The man who forgot to plant

Columnists Shannon McKinnon recalls a tale about The Man Who Forgot to Plant.

The leaves are unfurling on the trees and the potatoes are in the ground. Every year as I drop my seed potatoes into the soil I think about a story from my childhood about a man who homesteaded nearby.

As a bachelor he often visited the neighbours both for company and the chance to partake in some home cooking. One of his neighbour’s wives peppered her sentences with “By Gee Whiz!” so often the bachelor took to teasingly calling her By Gee Whiz, as if that were her name.

Like so many of those early homesteader women,”By Gee Whiz” was hard working, generous hearted and a fantastic cook. She was also known for her fabulous garden. Needless to say, her family’s home was a favourite destination for the bachelor. One sunny afternoon in July he stopped by and was invited in for dinner featuring new potatoes freshly dug from her garden. After the delicious meal he hurried home, anxious to check on how his own potatoes were coming along.

Later he related the shocking outcome of his search.

“I came home, went out to the garden and what do you think?” he asked. “I forgot to plant!”

He had poked around in his weed choked garden without success and then found the seed potatoes shrivelled up in a paper bag in the porch right where he had left them.

By the time I heard the story it was well over three decades old and the man who forgot to plant had long since moved on. Still, the story was often repeated because people found it funny; even the man himself was said to have laughed uproariously as he told on himself. But as a child I wasn’t so sure about the funny factor.

A gifted worrier, I spent an unseemly amount of time puzzling in private over how The Man Who Forgot to Plant managed to survive. I’d lay awake picturing him in his little log house with the winter winds howling about the corners, his empty potato bin yawning like an unfed wild thing down in the cellar.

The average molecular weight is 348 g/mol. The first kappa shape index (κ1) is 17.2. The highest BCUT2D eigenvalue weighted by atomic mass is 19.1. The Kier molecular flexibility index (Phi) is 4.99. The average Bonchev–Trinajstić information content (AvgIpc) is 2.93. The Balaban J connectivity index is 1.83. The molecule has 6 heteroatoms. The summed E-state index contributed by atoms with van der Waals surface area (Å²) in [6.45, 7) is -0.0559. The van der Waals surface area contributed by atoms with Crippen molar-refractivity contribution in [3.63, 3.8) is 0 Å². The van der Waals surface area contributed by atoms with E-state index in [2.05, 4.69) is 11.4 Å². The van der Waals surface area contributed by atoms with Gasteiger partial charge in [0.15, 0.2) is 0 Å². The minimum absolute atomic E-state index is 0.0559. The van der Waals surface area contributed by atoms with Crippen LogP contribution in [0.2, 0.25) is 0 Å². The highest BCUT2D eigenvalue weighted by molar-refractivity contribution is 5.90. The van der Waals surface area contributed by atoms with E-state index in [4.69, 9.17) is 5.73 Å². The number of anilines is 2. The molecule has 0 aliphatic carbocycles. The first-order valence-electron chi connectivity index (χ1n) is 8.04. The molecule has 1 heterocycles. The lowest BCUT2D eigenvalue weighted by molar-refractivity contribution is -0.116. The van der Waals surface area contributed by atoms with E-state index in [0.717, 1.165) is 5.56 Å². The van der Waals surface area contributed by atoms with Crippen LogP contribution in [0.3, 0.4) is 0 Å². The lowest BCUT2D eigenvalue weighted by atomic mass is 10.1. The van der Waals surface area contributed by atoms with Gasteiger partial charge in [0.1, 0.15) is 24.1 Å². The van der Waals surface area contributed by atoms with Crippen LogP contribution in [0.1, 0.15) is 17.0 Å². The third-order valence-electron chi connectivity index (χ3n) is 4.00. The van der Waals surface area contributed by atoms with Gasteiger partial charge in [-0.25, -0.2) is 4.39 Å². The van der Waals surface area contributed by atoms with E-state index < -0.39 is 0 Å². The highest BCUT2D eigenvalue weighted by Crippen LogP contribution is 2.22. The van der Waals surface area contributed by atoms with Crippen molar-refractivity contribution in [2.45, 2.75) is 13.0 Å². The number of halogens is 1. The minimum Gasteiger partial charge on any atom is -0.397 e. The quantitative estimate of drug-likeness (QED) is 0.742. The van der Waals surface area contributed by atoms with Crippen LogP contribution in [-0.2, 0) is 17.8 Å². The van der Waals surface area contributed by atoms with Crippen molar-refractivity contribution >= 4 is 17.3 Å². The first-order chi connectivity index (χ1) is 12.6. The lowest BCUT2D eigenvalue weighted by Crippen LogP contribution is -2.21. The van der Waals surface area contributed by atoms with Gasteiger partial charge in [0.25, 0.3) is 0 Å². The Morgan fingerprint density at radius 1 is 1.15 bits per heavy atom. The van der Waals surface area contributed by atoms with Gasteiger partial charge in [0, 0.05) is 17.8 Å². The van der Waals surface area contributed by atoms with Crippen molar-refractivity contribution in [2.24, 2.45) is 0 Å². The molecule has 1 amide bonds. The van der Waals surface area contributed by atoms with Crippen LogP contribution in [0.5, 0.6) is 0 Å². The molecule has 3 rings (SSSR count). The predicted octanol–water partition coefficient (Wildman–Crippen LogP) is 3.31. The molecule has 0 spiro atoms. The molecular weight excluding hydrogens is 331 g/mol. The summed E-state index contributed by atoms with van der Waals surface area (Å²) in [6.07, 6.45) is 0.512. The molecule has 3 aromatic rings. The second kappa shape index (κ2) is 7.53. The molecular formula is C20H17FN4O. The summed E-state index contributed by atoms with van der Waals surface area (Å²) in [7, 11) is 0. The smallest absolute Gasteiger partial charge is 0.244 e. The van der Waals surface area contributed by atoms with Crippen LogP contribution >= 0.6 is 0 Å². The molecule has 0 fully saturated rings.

My grandparents settled here in 1930 on a homestead only five miles from where I live today … and the farm I was raised on is a mile closer than that! I grew up listening to stories about the challenges of those early years. Vegetable gardens were a pretty big deal in the late 1930s when all this took place. Back then — keeping in mind the Peace Country was one of the last areas in Canada to be settled — a trip to town still involved a horse and wagon and a month’s worth of planning. And even if you could get to town, it was the Great Depression and money was scarce. Without a garden to fill in the gaps there was no doubt about it; you were facing a long, hungry winter. The best you could hope for was a good crop of wild berries and maybe a moose. With every quarter section settled up, and every homesteader packing a gun, competition for any wild game was fierce. Today moose wander through our yard on a daily basis to lick our tires, munch on the roses and nap in the garden. But back then a set of moose tracks was an exciting sight.

I remember asking if The Man Who Forgot to Plant was an exceptional hunter or known for berry picking but to my great distress, no one could recall. I wondered if he had kept a milk cow or perhaps a small flock of laying hens. Maybe he was able to barter for vegetables with cream and eggs. Or at the very least, he could drink the milk and eat the eggs himself. My anxious inquiries revealed he likely had neither.

In desperation I turned to those other staples of a northern wintertime diet — turnips, cabbage and onions. Just because he had failed to plant potatoes didn’t necessarily mean he hadn’t planted anything else. In my little heart I knew my reasoning was faulty and so I didn’t dare ask any more questions. Instead I chose to think of him eating hearty meals of turnips, cabbage and onions. Maybe he just visited By Gee Whiz a lot.

It’s funny the stories that stick with you. It’s funny to think of what a little worrier I was. Funnier yet is how I still roll it around in my mind every spring come potato planting time. I may not forget to plant, but I will never forget the man who forgot.

Shannon McKinnon is a humour columnist from Northern BC. You can catch up on past columns or check out her garden blog by visiting

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